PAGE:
After leaving home, I drifted away from sport for around 10 years, but remained active, mostly walking. That was until my mid 30s, when I discovered the various forms of orienteering. I had a lot of success with Amateur Radio Direction Finding (ARDF), a form of orienteering that involves using radio direction finding techniques to locate controls, instead of having them marked on the map provided, at international level. I also did reasonably well at other forms of orienteering, particularly street orienteering and rogaining. I also joined the Melbourne Frontrunners, a GLBTI running and walking group, and ran with them most Saturday mornings, and from there, ran the occasional fun run, up to and including my first marathon in 2008. This period reminded me of the psychological benefits of exercise. I enjoyed pushing myself to the limit, and with distance running, you’re really competing against yourself for that PB, or to finish a new distance (the feeling of completing a marathon is well worth the pain! :) ). However, I also knew distance running wasn’t where I’d be competitive on a wider scale. Running for me became a social thing, the Saturday run and coffee, and the camaraderie of running races and comparing notes after the event. After the marathon, I decided to take up gym workouts. I had tried when I was younger, had built some strength then, but not much muscle mass. However, now 40, I found both strength and muscle mass easier to come by.
In 2010, I left Melbourne and rejoining the fire brigade became a distinct possibility that was not lost on me. As it turned out, that process started only 3 weeks after moving. I got back into competition, as described elsewhere and have had a lot of success, as I have written about over the past few years in this very blog. No need to say too much more here (it’s been said elsewhere in this blog), other than to say I am in a sport which suits my traits perfectly, and despite having a number of coordination issues as a kid, I’ve managed to find a niche that I enjoy, and have found the benefits of exercise and competitive sport have been a major contributor to my life.
The past few years have seen some major changes. It all started in early 2015, after the fire brigades state championships in March. While I was the fastest on the track in our team, I realised that despite my speed, I was still physically unable to get from the start to the top of the ladder to win or even place in the hose and ladder 5s. I was the limiting factor. At 46, I knew I could claim “old age”, but I didn’t like the sound of that idea. The alternative was to try and do something about the problem, and the logical avenue was to get some sprint coaching. One of the guys in our team had connections with a local athletics club, and in July, I started training and competing in cross country events with them. Pretty soon, I recalled a teenage desire to compete in athletics (which wasn’t feasible at the time due to lack of local opportunity), and I decided to not only train, but compete for the club during the summer in track and field. In my first season (2015-2016), I stuck to the sprints, where I made rapid progress, added the long and triple jump, and the occasional 800m. During this season, I got a silver medal in the relays at the Victorian Country Athletics Championships in January 2016, and a big medal haul in the Police and Emergency Services Games in April. Meanwhile, my fire brigade performances started to show early signs of improvement, but a series of injuries, apparently from the increased workload did impact the early season.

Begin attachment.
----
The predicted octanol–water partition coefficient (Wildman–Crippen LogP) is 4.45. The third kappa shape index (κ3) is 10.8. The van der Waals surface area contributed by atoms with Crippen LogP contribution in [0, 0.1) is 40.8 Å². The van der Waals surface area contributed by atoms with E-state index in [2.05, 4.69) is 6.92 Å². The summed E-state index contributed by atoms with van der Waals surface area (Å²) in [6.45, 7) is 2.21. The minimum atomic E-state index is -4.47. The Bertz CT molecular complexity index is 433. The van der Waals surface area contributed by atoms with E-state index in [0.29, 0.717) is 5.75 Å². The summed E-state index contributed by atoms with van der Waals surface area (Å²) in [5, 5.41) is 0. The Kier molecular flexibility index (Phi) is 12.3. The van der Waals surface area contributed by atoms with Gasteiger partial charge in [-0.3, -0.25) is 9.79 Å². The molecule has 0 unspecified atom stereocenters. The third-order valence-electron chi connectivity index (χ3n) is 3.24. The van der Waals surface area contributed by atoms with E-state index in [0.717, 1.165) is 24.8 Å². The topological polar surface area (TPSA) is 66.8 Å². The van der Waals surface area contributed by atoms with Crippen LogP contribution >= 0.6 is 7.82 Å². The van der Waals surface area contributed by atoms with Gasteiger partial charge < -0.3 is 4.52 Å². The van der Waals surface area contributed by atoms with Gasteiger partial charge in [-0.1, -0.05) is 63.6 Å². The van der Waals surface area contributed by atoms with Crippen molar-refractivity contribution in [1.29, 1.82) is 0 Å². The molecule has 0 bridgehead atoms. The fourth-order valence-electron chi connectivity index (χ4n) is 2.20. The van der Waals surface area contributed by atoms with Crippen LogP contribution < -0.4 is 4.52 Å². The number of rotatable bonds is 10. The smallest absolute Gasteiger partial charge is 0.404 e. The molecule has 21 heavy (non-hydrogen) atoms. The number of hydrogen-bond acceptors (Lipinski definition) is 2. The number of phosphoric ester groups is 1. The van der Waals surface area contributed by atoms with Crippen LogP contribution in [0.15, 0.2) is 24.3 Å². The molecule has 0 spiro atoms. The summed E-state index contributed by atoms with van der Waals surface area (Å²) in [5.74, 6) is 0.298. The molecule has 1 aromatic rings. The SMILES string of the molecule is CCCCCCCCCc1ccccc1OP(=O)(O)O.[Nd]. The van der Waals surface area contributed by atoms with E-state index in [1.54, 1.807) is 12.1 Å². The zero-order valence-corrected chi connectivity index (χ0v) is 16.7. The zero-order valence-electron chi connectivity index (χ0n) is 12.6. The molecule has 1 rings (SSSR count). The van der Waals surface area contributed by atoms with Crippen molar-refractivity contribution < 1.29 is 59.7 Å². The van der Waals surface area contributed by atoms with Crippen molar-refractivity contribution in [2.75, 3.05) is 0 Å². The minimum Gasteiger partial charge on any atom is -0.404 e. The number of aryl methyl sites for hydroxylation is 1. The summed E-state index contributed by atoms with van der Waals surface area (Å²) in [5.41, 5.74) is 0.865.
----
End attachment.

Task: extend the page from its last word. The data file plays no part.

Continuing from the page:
However, the access to coaching also showed up my coordination issues. This environment allowed me to characterise and understand my particular challenges, which fall into 2 basic areas: Firstly, my conscious processing of movement is slow and easily overloaded. I need to keep input simple and try and focus on one thing at a time where possible, otherwise I simply can’t keep up. Once in “muscle memory” (i.e. the unconscious mind), I am then able to make full use of those skills with far fewer limits. It’s getting through that learning bottleneck that is the challenge. Secondly, my proprioception is unreliable. I have to pay particular attention to where various body parts are, when carrying out movements, and frequently “re-calibrate” my perception of their movement.
In the 2016 cross country season, I did well, improving both my 1km and 3km times significantly, and even got the season aggregate for the 1k event, much to my surprise! My limits of middle and long distance running are still a challenge, but I did make some progress.
In the 2016-2017 summer season, I made more progress in my sprints, breaking the 13 second 100m barrier once officially (with electronic timing) and once unofficially (extrapolated from hand timing), and improving my 60, 200 and 400m times significantly. This increased speed was also evident on the fire brigade track, where I had my best season ever, being able to bring down the team’s times in key events, contributing to a third place at the 2017 state championships, being able to run competitively in our A team, 2 grades higher than I normally run, and winning runner of the year for a second time. Back in athletics, I began to diversify my events, competing in javelin, shot put and discus. I took advantage of this diversification to compete in the Bendigo Region pentathlon, where I ran my first track 1500m. I competed in my first state relay championships in Melbourne (those metro guys are fast!), and Victorian Masters championships, where I won bronze in the 60m, as well as wining the 3 sprints at the Police and Emergency Services Games.